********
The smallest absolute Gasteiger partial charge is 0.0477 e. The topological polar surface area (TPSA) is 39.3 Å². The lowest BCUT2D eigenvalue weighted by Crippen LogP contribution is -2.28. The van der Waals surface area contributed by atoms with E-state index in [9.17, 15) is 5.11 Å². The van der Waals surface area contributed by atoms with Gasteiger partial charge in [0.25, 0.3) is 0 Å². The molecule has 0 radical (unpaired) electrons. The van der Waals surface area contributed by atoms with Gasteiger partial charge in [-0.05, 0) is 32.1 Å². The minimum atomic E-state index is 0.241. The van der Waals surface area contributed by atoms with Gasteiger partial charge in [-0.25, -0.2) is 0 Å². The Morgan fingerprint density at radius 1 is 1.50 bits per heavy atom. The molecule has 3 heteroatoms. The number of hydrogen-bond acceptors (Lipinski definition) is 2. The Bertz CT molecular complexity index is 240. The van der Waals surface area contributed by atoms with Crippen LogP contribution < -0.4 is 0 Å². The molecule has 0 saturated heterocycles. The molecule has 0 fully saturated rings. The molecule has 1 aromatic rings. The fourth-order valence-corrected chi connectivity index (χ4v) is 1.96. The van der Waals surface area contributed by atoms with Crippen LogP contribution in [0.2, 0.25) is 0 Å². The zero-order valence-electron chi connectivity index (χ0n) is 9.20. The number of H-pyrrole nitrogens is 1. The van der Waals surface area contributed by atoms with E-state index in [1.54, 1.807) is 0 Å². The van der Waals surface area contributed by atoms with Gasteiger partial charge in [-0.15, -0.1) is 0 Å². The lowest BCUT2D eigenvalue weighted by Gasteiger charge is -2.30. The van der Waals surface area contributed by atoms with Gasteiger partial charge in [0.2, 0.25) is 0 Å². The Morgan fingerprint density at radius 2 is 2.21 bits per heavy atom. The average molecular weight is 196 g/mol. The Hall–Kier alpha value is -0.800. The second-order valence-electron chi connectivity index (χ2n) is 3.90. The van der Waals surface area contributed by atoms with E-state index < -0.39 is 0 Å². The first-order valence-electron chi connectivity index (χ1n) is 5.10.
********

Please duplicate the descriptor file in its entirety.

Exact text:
The smallest absolute Gasteiger partial charge is 0.0477 e. The topological polar surface area (TPSA) is 39.3 Å². The lowest BCUT2D eigenvalue weighted by Crippen LogP contribution is -2.28. The van der Waals surface area contributed by atoms with E-state index in [9.17, 15) is 5.11 Å². The van der Waals surface area contributed by atoms with Gasteiger partial charge in [0.25, 0.3) is 0 Å². The molecule has 0 radical (unpaired) electrons. The van der Waals surface area contributed by atoms with Gasteiger partial charge in [-0.05, 0) is 32.1 Å². The minimum atomic E-state index is 0.241. The van der Waals surface area contributed by atoms with Gasteiger partial charge in [-0.25, -0.2) is 0 Å². The Morgan fingerprint density at radius 1 is 1.50 bits per heavy atom. The molecule has 3 heteroatoms. The number of hydrogen-bond acceptors (Lipinski definition) is 2. The Bertz CT molecular complexity index is 240. The van der Waals surface area contributed by atoms with Crippen LogP contribution < -0.4 is 0 Å². The molecule has 0 saturated heterocycles. The molecule has 0 fully saturated rings. The molecule has 1 aromatic rings. The fourth-order valence-corrected chi connectivity index (χ4v) is 1.96. The van der Waals surface area contributed by atoms with Crippen LogP contribution in [0.2, 0.25) is 0 Å². The zero-order valence-electron chi connectivity index (χ0n) is 9.20. The number of H-pyrrole nitrogens is 1. The van der Waals surface area contributed by atoms with E-state index in [1.54, 1.807) is 0 Å². The van der Waals surface area contributed by atoms with Gasteiger partial charge in [-0.15, -0.1) is 0 Å². The lowest BCUT2D eigenvalue weighted by Gasteiger charge is -2.30. The van der Waals surface area contributed by atoms with Gasteiger partial charge in [0.2, 0.25) is 0 Å². The Morgan fingerprint density at radius 2 is 2.21 bits per heavy atom. The average molecular weight is 196 g/mol. The Hall–Kier alpha value is -0.800. The second-order valence-electron chi connectivity index (χ2n) is 3.90. The van der Waals surface area contributed by atoms with E-state index < -0.39 is 0 Å². The first-order valence-electron chi connectivity index (χ1n) is 5.10.